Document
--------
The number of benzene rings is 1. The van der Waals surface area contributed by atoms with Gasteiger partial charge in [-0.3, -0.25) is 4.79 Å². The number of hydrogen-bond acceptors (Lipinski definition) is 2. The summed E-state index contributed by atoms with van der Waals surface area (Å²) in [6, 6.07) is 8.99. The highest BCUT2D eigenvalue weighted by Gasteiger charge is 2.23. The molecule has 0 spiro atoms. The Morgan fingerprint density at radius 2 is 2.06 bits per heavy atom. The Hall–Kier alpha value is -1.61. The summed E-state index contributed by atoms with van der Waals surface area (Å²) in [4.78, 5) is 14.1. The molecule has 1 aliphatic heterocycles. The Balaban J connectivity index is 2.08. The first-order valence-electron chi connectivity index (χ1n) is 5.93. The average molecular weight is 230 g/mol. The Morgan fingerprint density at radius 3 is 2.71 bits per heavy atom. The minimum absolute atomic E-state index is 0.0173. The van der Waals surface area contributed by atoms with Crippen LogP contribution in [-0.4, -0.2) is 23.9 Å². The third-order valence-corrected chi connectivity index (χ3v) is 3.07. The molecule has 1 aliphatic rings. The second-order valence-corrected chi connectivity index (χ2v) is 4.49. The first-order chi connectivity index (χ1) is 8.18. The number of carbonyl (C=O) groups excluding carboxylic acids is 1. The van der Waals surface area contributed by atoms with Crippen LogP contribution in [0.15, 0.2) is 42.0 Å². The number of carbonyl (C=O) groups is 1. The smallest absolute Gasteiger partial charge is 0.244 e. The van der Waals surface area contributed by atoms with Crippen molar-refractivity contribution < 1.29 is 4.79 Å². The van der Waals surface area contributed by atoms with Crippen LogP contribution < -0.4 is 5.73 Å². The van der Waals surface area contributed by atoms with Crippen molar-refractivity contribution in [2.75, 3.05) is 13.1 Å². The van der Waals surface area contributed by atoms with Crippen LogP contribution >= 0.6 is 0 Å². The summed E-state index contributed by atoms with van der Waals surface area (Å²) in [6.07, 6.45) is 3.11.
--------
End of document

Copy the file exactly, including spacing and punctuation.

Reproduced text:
The number of benzene rings is 1. The van der Waals surface area contributed by atoms with Gasteiger partial charge in [-0.3, -0.25) is 4.79 Å². The number of hydrogen-bond acceptors (Lipinski definition) is 2. The summed E-state index contributed by atoms with van der Waals surface area (Å²) in [6, 6.07) is 8.99. The highest BCUT2D eigenvalue weighted by Gasteiger charge is 2.23. The molecule has 0 spiro atoms. The Morgan fingerprint density at radius 2 is 2.06 bits per heavy atom. The Hall–Kier alpha value is -1.61. The summed E-state index contributed by atoms with van der Waals surface area (Å²) in [4.78, 5) is 14.1. The molecule has 1 aliphatic heterocycles. The Balaban J connectivity index is 2.08. The first-order valence-electron chi connectivity index (χ1n) is 5.93. The average molecular weight is 230 g/mol. The Morgan fingerprint density at radius 3 is 2.71 bits per heavy atom. The minimum absolute atomic E-state index is 0.0173. The van der Waals surface area contributed by atoms with Crippen LogP contribution in [-0.4, -0.2) is 23.9 Å². The third-order valence-corrected chi connectivity index (χ3v) is 3.07. The molecule has 1 aliphatic rings. The second-order valence-corrected chi connectivity index (χ2v) is 4.49. The first-order chi connectivity index (χ1) is 8.18. The number of carbonyl (C=O) groups excluding carboxylic acids is 1. The van der Waals surface area contributed by atoms with Crippen LogP contribution in [0.15, 0.2) is 42.0 Å². The number of carbonyl (C=O) groups is 1. The smallest absolute Gasteiger partial charge is 0.244 e. The van der Waals surface area contributed by atoms with Crippen molar-refractivity contribution < 1.29 is 4.79 Å². The van der Waals surface area contributed by atoms with Crippen LogP contribution < -0.4 is 5.73 Å². The van der Waals surface area contributed by atoms with Crippen molar-refractivity contribution in [2.75, 3.05) is 13.1 Å². The van der Waals surface area contributed by atoms with Crippen LogP contribution >= 0.6 is 0 Å². The summed E-state index contributed by atoms with van der Waals surface area (Å²) in [6.07, 6.45) is 3.11.